]. Alternatively, more applications of these active metamaterials as gain medium have been proposed. For example, an active metamaterial device demonstrated real-time control and manipulation of THz radiation [19

19. H. T. Chen, W. J. Padilla, J. M. O. Zide, A. C. Gossard, A. J. Taylor, and R. D. Averitt, “Active terahertz metamaterial devices,” Nature 444(7119), 597–600 (2006). [CrossRef] [PubMed]

]. The control capability is achieved by means of incorporating a Schottky diode and the transmission of THz wave is enhanced by the amount of gate bias applied to the diode. Another application can be in modifying the reflectivity of an object from a high value to a low value instantly [20

20. A. Tennant and B. Chambers, “Adaptive radar absorbing structure with PIN diode controlled active frequency selective surface,” Smart Mater. Struct. 13(1), 122–125 (2004). [CrossRef]

]. Currently, switchable reflectors/absorbers are employed to tune the reflectivity value by shifting frequencies of absorption peak [21

21. N. Mattiucci, R. Trimm, G. D’Aguanno, N. Akozbek, and M.J. Bloemer, “Tunable, narrow-band, all-metallic microwave absorber,” Appl. Phys. Lett. 101, 141115 (2012).

23

23. W. Xu and S. Sonkusale, “Microwave diode switchable metamaterial reflector/absorber,” Appl. Phys. Lett. 103, 031902 (2013).

] and these reflectors can be switched from being perfect absorber to perfect reflector. Yet, a truly smart absorber demands wider tuning capabilities [24

24. B. Chambers, “A smart radar absorber,” Smart Mater. Struct. 8(1), 64–72 (1999). [CrossRef]

]. In this paper, we describe a method to achieve reconfigurable absorptivity/reflectivity by the novel use of a controllable gain medium. We can tailor the reflectance of a metallic surface not only from negative values to zero, but also to positive ones at an instance.

2. Design, fabrication and measurement of tunable reflector

In this work, we demonstrate a tunable reflector with function of the reflector among a perfect absorber, a perfect reflector and a gain reflector. As shown in Fig. 1(a), metallic reflectors with conventional material slabs usually exhibit reduced reflectivity, while; with gain medium, amplified reflectivity in Fig. 1(b) can be realized from gain reflector, (i.e. the power of reflected wave from the reflector is stronger than the incident one).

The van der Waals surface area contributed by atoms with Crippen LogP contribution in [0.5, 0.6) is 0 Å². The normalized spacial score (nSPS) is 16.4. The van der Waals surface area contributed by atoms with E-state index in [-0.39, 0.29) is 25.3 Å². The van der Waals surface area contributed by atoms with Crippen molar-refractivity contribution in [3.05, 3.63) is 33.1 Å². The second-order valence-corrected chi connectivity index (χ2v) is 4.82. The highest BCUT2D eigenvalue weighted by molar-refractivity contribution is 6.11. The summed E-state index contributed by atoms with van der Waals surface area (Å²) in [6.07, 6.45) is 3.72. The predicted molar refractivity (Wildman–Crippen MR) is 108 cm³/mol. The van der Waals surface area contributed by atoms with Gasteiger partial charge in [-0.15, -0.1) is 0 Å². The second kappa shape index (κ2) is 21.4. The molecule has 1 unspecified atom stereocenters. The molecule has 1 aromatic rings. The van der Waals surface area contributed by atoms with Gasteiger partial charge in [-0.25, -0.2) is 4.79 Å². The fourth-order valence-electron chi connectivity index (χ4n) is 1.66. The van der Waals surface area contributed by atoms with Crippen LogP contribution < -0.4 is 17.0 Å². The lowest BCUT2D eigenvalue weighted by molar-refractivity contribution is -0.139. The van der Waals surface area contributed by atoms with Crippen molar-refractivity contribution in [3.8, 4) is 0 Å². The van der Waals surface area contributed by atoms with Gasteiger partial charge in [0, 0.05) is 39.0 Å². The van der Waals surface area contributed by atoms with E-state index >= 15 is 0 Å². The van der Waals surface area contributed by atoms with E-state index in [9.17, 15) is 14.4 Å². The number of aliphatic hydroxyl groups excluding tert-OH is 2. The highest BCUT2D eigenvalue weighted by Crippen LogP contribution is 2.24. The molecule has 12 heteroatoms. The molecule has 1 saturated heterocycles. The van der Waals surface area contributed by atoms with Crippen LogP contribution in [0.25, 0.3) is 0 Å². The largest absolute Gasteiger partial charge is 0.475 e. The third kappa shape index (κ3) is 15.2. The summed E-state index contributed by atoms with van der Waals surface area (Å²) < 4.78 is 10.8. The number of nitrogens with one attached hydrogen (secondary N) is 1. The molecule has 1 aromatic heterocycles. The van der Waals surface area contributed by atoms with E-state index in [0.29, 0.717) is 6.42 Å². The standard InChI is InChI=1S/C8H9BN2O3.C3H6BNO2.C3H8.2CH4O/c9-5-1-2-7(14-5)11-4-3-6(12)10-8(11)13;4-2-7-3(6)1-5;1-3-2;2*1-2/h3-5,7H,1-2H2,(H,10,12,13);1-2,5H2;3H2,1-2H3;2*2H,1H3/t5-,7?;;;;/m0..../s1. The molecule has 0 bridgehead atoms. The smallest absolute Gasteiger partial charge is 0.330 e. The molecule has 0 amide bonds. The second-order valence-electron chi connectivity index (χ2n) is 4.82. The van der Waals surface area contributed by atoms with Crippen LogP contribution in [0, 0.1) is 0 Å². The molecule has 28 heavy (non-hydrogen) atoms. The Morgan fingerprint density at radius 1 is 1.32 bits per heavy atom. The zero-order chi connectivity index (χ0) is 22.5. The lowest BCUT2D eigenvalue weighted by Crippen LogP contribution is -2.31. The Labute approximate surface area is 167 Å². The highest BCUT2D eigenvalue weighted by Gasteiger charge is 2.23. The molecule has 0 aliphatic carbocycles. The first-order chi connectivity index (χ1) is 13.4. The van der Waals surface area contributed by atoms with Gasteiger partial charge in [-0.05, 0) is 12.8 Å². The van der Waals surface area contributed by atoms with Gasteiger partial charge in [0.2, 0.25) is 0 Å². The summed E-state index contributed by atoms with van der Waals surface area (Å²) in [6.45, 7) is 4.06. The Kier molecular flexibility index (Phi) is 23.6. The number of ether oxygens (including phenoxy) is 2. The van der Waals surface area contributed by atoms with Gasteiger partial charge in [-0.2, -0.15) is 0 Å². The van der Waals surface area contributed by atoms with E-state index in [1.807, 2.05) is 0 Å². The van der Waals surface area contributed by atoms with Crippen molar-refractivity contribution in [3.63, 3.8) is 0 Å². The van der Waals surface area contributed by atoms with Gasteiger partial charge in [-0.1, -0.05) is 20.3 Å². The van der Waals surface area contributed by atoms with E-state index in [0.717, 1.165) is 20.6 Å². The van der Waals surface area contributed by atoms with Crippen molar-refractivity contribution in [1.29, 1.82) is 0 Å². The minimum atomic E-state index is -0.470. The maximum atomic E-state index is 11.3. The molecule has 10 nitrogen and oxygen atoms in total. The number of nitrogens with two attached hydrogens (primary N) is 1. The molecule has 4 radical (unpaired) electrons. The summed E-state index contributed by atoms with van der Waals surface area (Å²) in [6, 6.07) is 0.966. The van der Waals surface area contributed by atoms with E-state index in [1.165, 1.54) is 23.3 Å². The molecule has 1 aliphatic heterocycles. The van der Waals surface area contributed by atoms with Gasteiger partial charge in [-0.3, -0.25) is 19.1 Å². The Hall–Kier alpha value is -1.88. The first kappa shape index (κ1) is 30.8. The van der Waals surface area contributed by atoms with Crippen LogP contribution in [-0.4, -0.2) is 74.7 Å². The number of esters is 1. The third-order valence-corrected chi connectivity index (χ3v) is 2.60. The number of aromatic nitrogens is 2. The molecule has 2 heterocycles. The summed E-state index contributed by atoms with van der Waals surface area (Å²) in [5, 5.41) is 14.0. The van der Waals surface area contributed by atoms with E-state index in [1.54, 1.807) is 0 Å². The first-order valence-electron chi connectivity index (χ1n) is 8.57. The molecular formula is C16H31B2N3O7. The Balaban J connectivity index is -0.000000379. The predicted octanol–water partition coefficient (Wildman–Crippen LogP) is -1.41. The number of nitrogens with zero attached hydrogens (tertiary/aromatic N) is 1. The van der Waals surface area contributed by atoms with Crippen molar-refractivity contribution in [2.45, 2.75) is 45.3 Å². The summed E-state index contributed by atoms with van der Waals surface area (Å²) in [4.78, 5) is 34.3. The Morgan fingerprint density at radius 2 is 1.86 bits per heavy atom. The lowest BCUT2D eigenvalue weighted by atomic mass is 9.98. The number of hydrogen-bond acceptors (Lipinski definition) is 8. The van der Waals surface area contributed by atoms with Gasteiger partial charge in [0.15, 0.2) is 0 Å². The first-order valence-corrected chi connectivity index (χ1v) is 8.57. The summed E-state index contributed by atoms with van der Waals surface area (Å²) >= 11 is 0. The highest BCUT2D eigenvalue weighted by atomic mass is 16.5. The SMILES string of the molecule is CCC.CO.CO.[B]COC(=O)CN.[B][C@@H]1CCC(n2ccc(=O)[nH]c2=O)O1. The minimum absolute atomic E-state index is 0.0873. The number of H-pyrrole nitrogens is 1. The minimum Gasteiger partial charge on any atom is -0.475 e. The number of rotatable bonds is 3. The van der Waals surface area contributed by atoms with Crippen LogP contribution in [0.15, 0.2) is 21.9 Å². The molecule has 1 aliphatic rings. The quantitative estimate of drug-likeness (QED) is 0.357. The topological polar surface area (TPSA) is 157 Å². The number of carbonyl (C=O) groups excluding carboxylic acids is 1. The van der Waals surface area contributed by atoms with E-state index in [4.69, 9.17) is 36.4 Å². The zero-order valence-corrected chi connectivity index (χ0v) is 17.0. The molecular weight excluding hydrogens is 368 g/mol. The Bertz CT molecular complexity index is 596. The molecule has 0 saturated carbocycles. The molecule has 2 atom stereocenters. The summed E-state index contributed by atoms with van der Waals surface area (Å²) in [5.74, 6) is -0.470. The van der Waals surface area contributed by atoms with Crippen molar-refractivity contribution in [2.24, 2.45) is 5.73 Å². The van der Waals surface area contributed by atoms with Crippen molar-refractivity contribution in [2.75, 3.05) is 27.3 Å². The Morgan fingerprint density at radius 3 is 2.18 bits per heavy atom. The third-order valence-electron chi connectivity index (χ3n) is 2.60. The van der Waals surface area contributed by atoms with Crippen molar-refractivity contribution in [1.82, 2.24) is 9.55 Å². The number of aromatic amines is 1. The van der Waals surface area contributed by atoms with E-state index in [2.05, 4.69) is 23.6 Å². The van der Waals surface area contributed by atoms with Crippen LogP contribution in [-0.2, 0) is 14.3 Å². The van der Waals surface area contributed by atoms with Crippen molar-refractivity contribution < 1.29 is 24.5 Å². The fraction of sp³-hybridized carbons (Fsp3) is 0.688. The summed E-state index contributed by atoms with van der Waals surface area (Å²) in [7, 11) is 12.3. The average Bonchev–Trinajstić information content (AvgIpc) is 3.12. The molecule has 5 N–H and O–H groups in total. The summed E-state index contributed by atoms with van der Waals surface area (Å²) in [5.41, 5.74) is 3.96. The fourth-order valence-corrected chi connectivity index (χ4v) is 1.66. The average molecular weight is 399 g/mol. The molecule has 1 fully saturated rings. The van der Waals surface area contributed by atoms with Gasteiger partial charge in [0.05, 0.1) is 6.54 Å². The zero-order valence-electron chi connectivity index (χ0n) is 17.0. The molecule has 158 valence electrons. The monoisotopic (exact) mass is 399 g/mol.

Fig. 1 Illustration of reflectivity reduction or amplification from metallic surfaces with material slab.
The proposed tunable reflector incorporates a tunable active magnetic metamaterial as gain medium on a metallic surface (Fig. 2).
Fig. 2 (a) Tunable reflector with active magnetic metamaterial on metallic surface; (b) A unit cell of the active magnetic metamaterial under consideration.
The active magnetic metamaterial is based on conventional magnetic metamaterials of periodic split rings [1

1. D. R. Smith, J. B. Pendry, and M. C. K. Wiltshire, “Metamaterials and negative refractive index,” Science 305(5685), 788–792 (2004). [CrossRef] [PubMed]

], and active elements are loaded between two rings to constitute a unit cell [5

5. J. B. Pendry, D. Schurig, and D. R. Smith, “Controlling electromagnetic fields,” Science 312(5781), 1780–1782 (2006). [CrossRef] [PubMed]

]. The active elements provide magnitude amplification and phase shifting of flowing current from sensing ring to driven ring, and DC control lines are used to electrically tune active elements. With suitable DC control voltages, the active magnetic metamaterial exhibits properties of a gain medium with tunable effective permeability of positive loss, zero loss, and even negative loss.

The tunable reflector is implemented using PCB (printed circuit board) technology. Due to the relatively large impedance of inductance on the ring compared to the input impedance of the active elements, the current in the driven ring is limited. To increase the input voltage of the active elements, and decrease the loading impedance of the active elements, a capacitor-loaded split ring is used in active magnetic metamaterial. The dimensions of the capacitor-loaded split ring are shown in the inset of Fig. 3.